Dendroclimatic reconstructions from multiple co-occurring species: a case study from an old-growth deciduous forest in Indiana, USA

Authors

  • Justin T. Maxwell,

    Corresponding author
    1. Environmental Tree-Ring Laboratory, Department of Geography, Indiana University, Bloomington, IN, USA
    • Corresponding to: J. T. Maxwell, Tree-Ring Science Laboratory, Department of Geography, Student Building 120, Indiana University, 701 E. Kirkwood, Ave, Bloomington, IN 47405, USA. E-mail: maxweljt@indiana.edu

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  • Grant L. Harley,

    1. Dendron Laboratory, Department of Geography and Geology, University of Southern Mississippi, Hattiesburg, MS, USA
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  • Trevis J. Matheus

    1. Environmental Tree-Ring Laboratory, Department of Geography, Indiana University, Bloomington, IN, USA
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ABSTRACT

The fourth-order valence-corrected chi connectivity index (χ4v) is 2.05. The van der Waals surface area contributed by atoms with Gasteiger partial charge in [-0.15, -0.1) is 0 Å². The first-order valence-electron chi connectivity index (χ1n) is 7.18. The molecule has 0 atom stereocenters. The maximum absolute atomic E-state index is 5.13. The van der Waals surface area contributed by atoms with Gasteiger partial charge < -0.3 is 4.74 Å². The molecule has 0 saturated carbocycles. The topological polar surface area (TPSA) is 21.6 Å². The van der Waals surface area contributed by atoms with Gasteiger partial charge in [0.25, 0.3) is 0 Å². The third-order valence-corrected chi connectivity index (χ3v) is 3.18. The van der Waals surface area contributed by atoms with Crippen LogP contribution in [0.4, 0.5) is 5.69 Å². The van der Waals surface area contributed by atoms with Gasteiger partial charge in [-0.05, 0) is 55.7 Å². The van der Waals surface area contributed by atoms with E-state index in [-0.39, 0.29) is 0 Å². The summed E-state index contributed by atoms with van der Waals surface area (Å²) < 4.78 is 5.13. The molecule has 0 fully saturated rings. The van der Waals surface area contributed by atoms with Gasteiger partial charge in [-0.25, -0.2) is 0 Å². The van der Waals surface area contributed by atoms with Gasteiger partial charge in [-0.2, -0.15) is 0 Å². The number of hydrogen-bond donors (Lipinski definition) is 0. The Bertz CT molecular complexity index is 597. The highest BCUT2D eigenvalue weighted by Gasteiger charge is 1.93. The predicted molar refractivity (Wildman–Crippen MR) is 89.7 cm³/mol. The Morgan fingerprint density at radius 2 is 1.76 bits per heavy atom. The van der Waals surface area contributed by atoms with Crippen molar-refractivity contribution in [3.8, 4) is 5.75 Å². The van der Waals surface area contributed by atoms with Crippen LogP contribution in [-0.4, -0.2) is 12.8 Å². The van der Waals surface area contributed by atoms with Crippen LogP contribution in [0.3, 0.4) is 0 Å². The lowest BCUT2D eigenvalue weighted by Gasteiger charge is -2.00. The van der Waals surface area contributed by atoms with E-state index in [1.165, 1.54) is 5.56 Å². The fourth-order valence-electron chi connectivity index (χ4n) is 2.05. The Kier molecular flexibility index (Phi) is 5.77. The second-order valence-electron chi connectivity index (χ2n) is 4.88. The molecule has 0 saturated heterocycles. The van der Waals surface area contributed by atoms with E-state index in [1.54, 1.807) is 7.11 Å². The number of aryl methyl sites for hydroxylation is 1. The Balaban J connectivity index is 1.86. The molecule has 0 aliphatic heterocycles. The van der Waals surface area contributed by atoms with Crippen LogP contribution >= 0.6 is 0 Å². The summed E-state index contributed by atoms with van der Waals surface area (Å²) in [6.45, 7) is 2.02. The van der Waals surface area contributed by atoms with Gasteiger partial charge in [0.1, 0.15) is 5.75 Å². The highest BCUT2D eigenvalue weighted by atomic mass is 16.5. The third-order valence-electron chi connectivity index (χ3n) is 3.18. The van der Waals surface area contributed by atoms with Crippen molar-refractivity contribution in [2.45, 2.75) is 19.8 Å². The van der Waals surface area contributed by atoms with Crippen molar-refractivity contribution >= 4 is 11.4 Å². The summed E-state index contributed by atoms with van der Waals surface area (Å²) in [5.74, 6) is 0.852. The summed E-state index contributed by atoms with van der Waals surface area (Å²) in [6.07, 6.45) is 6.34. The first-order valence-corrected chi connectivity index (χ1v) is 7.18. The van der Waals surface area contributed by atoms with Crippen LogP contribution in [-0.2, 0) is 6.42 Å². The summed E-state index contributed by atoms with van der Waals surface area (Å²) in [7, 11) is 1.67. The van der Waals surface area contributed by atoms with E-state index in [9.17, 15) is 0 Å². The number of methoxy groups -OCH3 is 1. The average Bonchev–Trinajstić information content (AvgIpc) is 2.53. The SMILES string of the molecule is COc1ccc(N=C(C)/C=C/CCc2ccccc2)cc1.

Tree-ring-based climate reconstructions are typically derived from either (1) a single species from one or multiple locations or (2) multiple species from multiple locations. Here, we investigate the ability of using multiple co-occurring canopy-dominant species from a single location for climate reconstructions based in the eastern United States. Using a variety of techniques, we first compare the climate signals of three canopy-dominant species (Quercus rubra, Quercus alba, Liriodendron tulipifera) at an old-growth forest in southern Indiana. We then determine if a composite time series of these co-occurring species increases or decreases the reconstruction model skill. Climate–growth correlation analysis of the species reveals strong and consistent relationships with summer [June–August (JJA)] Palmer Drought Severity Index (PDSI) during the period 1895–2012. We first use a split-sample reconstruction technique to compare the performance of species reconstruction models. We then use a nested technique to build a composite chronology against which to compare the individual species chronologies. The composite chronology of all three species accounts for up to 38% of the mean variation in JJA PDSI, and verification statistics indicate robust statistical skill from 1870 to 2012. The composite chronology reconstruction also outperforms each individual species model, indicating that using multiple co-occurring species increases reconstruction skill, at least from a single study site. Furthermore, model performance is improved by using nested reconstruction techniques, and implicates the potential ability to use multiple co-occurring species across multiple locations in the eastern United States.

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